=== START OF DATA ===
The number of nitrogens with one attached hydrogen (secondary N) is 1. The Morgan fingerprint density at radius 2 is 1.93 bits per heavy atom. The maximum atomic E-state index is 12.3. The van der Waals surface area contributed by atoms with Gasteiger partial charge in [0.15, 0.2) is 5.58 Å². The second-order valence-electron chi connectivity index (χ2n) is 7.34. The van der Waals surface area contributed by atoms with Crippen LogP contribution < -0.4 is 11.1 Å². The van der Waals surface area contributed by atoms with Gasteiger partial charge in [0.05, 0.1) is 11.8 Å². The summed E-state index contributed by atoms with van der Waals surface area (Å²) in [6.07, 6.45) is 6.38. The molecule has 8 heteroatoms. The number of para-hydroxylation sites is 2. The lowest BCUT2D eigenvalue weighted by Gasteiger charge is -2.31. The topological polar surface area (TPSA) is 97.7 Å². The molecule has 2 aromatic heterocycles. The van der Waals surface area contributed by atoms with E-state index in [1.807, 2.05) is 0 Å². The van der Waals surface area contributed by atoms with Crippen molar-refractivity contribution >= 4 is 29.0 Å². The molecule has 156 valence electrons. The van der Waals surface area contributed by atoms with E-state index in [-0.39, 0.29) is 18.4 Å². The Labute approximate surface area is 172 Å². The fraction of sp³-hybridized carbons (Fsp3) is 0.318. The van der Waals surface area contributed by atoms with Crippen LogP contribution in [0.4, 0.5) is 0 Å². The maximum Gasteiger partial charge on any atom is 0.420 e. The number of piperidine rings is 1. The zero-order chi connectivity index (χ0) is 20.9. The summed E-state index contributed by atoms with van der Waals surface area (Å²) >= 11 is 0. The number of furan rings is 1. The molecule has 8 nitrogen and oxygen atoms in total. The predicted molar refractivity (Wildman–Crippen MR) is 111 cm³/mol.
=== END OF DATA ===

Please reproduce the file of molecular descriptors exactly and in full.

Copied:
The number of nitrogens with one attached hydrogen (secondary N) is 1. The Morgan fingerprint density at radius 2 is 1.93 bits per heavy atom. The maximum atomic E-state index is 12.3. The van der Waals surface area contributed by atoms with Gasteiger partial charge in [0.15, 0.2) is 5.58 Å². The second-order valence-electron chi connectivity index (χ2n) is 7.34. The van der Waals surface area contributed by atoms with Crippen LogP contribution < -0.4 is 11.1 Å². The van der Waals surface area contributed by atoms with Gasteiger partial charge in [0.05, 0.1) is 11.8 Å². The summed E-state index contributed by atoms with van der Waals surface area (Å²) in [6.07, 6.45) is 6.38. The molecule has 8 heteroatoms. The number of para-hydroxylation sites is 2. The lowest BCUT2D eigenvalue weighted by Gasteiger charge is -2.31. The topological polar surface area (TPSA) is 97.7 Å². The molecule has 2 aromatic heterocycles. The van der Waals surface area contributed by atoms with E-state index in [1.807, 2.05) is 0 Å². The van der Waals surface area contributed by atoms with Crippen molar-refractivity contribution >= 4 is 29.0 Å². The molecule has 156 valence electrons. The van der Waals surface area contributed by atoms with E-state index in [-0.39, 0.29) is 18.4 Å². The Labute approximate surface area is 172 Å². The fraction of sp³-hybridized carbons (Fsp3) is 0.318. The van der Waals surface area contributed by atoms with Crippen LogP contribution in [0.4, 0.5) is 0 Å². The maximum Gasteiger partial charge on any atom is 0.420 e. The number of piperidine rings is 1. The zero-order chi connectivity index (χ0) is 20.9. The summed E-state index contributed by atoms with van der Waals surface area (Å²) >= 11 is 0. The number of furan rings is 1. The molecule has 8 nitrogen and oxygen atoms in total. The predicted molar refractivity (Wildman–Crippen MR) is 111 cm³/mol.